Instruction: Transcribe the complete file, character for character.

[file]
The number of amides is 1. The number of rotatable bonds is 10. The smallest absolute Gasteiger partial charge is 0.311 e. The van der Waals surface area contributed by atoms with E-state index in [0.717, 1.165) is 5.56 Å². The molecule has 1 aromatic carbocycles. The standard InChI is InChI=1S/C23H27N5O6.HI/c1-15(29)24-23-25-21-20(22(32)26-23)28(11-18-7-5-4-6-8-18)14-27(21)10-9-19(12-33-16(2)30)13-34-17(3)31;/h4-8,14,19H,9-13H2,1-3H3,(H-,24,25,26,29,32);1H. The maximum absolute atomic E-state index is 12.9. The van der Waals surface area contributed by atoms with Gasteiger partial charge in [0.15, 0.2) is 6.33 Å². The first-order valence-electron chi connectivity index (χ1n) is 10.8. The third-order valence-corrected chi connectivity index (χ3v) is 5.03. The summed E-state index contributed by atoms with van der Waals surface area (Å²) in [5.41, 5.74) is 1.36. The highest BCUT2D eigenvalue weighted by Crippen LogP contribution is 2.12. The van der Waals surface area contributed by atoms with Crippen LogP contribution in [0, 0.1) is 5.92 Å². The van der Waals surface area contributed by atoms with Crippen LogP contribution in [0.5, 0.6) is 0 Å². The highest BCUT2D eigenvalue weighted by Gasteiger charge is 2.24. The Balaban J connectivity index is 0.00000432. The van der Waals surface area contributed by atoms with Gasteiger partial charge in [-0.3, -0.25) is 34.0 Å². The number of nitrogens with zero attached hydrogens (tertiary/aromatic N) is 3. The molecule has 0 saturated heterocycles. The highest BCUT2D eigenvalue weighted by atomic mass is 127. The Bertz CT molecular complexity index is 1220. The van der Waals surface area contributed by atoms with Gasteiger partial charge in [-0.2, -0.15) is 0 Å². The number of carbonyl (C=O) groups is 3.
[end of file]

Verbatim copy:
The number of amides is 1. The number of rotatable bonds is 10. The smallest absolute Gasteiger partial charge is 0.311 e. The van der Waals surface area contributed by atoms with E-state index in [0.717, 1.165) is 5.56 Å². The molecule has 1 aromatic carbocycles. The standard InChI is InChI=1S/C23H27N5O6.HI/c1-15(29)24-23-25-21-20(22(32)26-23)28(11-18-7-5-4-6-8-18)14-27(21)10-9-19(12-33-16(2)30)13-34-17(3)31;/h4-8,14,19H,9-13H2,1-3H3,(H-,24,25,26,29,32);1H. The maximum absolute atomic E-state index is 12.9. The van der Waals surface area contributed by atoms with Gasteiger partial charge in [0.15, 0.2) is 6.33 Å². The first-order valence-electron chi connectivity index (χ1n) is 10.8. The third-order valence-corrected chi connectivity index (χ3v) is 5.03. The summed E-state index contributed by atoms with van der Waals surface area (Å²) in [5.41, 5.74) is 1.36. The highest BCUT2D eigenvalue weighted by Crippen LogP contribution is 2.12. The van der Waals surface area contributed by atoms with Crippen LogP contribution in [0, 0.1) is 5.92 Å². The van der Waals surface area contributed by atoms with Crippen LogP contribution in [0.5, 0.6) is 0 Å². The highest BCUT2D eigenvalue weighted by Gasteiger charge is 2.24. The Balaban J connectivity index is 0.00000432. The van der Waals surface area contributed by atoms with Gasteiger partial charge in [-0.3, -0.25) is 34.0 Å². The number of nitrogens with zero attached hydrogens (tertiary/aromatic N) is 3. The molecule has 0 saturated heterocycles. The highest BCUT2D eigenvalue weighted by atomic mass is 127. The Bertz CT molecular complexity index is 1220. The van der Waals surface area contributed by atoms with Gasteiger partial charge in [-0.2, -0.15) is 0 Å². The number of carbonyl (C=O) groups is 3.